It looks as though oil prices will remain low through 2017

In a reversal of last month's outlook, the IEA now sees the oil glut persisting in 2017, the fourth straight year. What does this mean for producers and consumers?

Raheb Homavandi/Rueters/File
A gas flare on an oil production platform is seen alongside an Iranian flag in the Gulf, 2005. Iran is ramping up production in an effort to hit pre-sanction levels.

The International Energy Agency reversed its forecast for global oil on Tuesday. While last month’s report indicated that there would be no global oil surplus in 2017, Tuesday’s assessment projected that the oil surplus would continue for a fourth straight year.

The agency held its predictions for demand growth steady at 1.2 million barrels per day, but cut its forecast for 2016 down from 1.4 million barrels per day to 1.3 million.

Why the change? According to the IEA, one immediate cause was a fall in demand during the third quarter, particularly in China and India. This was compounded by increased production, as OPEC and non-OPEC countries pumped more oil. Kuwait and the United Arab Emirates hit record levels of production, and Iran had higher output than any time since the lifting of sanctions.

The report was a major change for the IEA, which had hoped to see a new equilibrium between supply and demand.

“Supply will continue to outpace demand at least through the first half of next year. As for the market’s return to balance — it looks like we may have to wait a while longer,” the IEA said in its report.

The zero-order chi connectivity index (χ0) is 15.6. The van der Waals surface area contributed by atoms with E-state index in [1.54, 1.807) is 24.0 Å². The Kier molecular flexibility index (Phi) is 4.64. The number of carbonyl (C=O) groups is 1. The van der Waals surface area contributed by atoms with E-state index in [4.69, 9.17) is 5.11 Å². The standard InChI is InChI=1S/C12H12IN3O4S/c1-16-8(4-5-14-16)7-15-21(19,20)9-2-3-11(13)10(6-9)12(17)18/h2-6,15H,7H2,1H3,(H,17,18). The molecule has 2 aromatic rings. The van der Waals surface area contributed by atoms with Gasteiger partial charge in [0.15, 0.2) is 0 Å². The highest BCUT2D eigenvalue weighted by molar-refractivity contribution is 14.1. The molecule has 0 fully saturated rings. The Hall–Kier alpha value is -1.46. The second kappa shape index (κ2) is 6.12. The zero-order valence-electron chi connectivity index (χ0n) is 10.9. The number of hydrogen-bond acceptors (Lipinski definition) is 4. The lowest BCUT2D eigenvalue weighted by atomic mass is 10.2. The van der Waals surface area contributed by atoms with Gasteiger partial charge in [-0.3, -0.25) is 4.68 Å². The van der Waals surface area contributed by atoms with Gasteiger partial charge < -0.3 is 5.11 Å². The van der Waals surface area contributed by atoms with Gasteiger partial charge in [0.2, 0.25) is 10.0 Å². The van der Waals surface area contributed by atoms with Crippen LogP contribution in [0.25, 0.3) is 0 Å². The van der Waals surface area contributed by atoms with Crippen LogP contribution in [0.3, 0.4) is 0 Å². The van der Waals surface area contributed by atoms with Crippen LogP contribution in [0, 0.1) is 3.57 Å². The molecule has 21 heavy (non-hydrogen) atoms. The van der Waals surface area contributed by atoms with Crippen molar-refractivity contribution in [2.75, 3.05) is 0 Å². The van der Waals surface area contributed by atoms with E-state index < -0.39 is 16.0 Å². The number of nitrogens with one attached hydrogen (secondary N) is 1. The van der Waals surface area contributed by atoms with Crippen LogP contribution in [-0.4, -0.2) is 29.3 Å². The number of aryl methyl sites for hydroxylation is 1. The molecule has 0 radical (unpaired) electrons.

Since mid-2014, when oil prices were over $100 a barrel, the value of a barrel had been on the decline, hitting $30 at the beginning of 2016. Now, with both the IEA and OPEC predicting a glut — and with production showing no signs of stopping — oil prices are again on the decline. Since the report’s release, West Texas Intermediate crude is down 1.97 percent, at $45.38.

If over-supply is the problem, why are producers pumping more oil? For OPEC countries, it’s part of a two-year-old strategy to protect their share of the market against non-OPEC competitors. Countries such as Saudi Arabia, which can pump oil very cheaply, may hope to push their competitors out of the market. OPEC members Iraq and Kuwait are looking to increase their share of the pie. Outside OPEC, Iran has been ramping up production in a quest to hit pre-sanction levels and revive its economy.

OPEC’s policy of protecting market share has been troublesome for some of its members. Inflation linked to lower oil prices has threatened living standards in Angola and Venezuela, with electricity rationing and skyrocketing food prices. In Nigeria, currency controls that prevent inflation have imperiled trade. Earlier this year, United Airlines cancelled its only flight to Africa, a Houston-Lagos route that had served energy-sector customers. These three countries, along with Libya, joined forces to press for production cuts in April 2016. Their efforts failed to convince other OPEC members to even slow down production.

However, the policy looks set for review – and possibly revamping – at the International Energy Forum in Algiers at the end of September. Led by Saudi Arabia, OPEC plans to hold talks with competitor Russia, in a search for ways to boost oil prices. Some have suggested that producers will finally agree to cap output. With all the competing interests at stake, such a move will not be easy.

Meanwhile, low prices have produced savings at the pump for global consumers. In January, Deutsche Bank economist Torsten Slok projected that these savings would eventually percolate through to the rest of the US economy, prompting growth. US shale production is expected to rebound in the second half of 2016.

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